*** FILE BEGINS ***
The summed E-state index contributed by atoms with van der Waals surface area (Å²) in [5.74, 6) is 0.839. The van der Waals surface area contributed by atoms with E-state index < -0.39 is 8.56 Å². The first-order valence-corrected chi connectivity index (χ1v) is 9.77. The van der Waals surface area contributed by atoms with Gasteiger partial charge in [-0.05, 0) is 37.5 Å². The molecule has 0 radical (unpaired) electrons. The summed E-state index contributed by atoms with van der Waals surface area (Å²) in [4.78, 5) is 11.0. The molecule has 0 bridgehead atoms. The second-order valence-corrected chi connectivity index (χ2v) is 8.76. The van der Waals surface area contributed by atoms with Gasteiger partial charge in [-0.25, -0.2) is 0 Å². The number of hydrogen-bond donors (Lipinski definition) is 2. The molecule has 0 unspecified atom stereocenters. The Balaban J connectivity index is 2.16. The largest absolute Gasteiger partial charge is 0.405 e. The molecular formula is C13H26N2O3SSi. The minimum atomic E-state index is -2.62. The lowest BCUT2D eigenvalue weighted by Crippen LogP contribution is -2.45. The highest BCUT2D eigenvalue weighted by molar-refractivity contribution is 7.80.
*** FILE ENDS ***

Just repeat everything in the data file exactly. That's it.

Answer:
The summed E-state index contributed by atoms with van der Waals surface area (Å²) in [5.74, 6) is 0.839. The van der Waals surface area contributed by atoms with E-state index < -0.39 is 8.56 Å². The first-order valence-corrected chi connectivity index (χ1v) is 9.77. The van der Waals surface area contributed by atoms with Gasteiger partial charge in [-0.05, 0) is 37.5 Å². The molecule has 0 radical (unpaired) electrons. The summed E-state index contributed by atoms with van der Waals surface area (Å²) in [4.78, 5) is 11.0. The molecule has 0 bridgehead atoms. The second-order valence-corrected chi connectivity index (χ2v) is 8.76. The van der Waals surface area contributed by atoms with Gasteiger partial charge in [-0.25, -0.2) is 0 Å². The number of hydrogen-bond donors (Lipinski definition) is 2. The molecule has 0 unspecified atom stereocenters. The Balaban J connectivity index is 2.16. The largest absolute Gasteiger partial charge is 0.405 e. The molecular formula is C13H26N2O3SSi. The minimum atomic E-state index is -2.62. The lowest BCUT2D eigenvalue weighted by Crippen LogP contribution is -2.45. The highest BCUT2D eigenvalue weighted by molar-refractivity contribution is 7.80.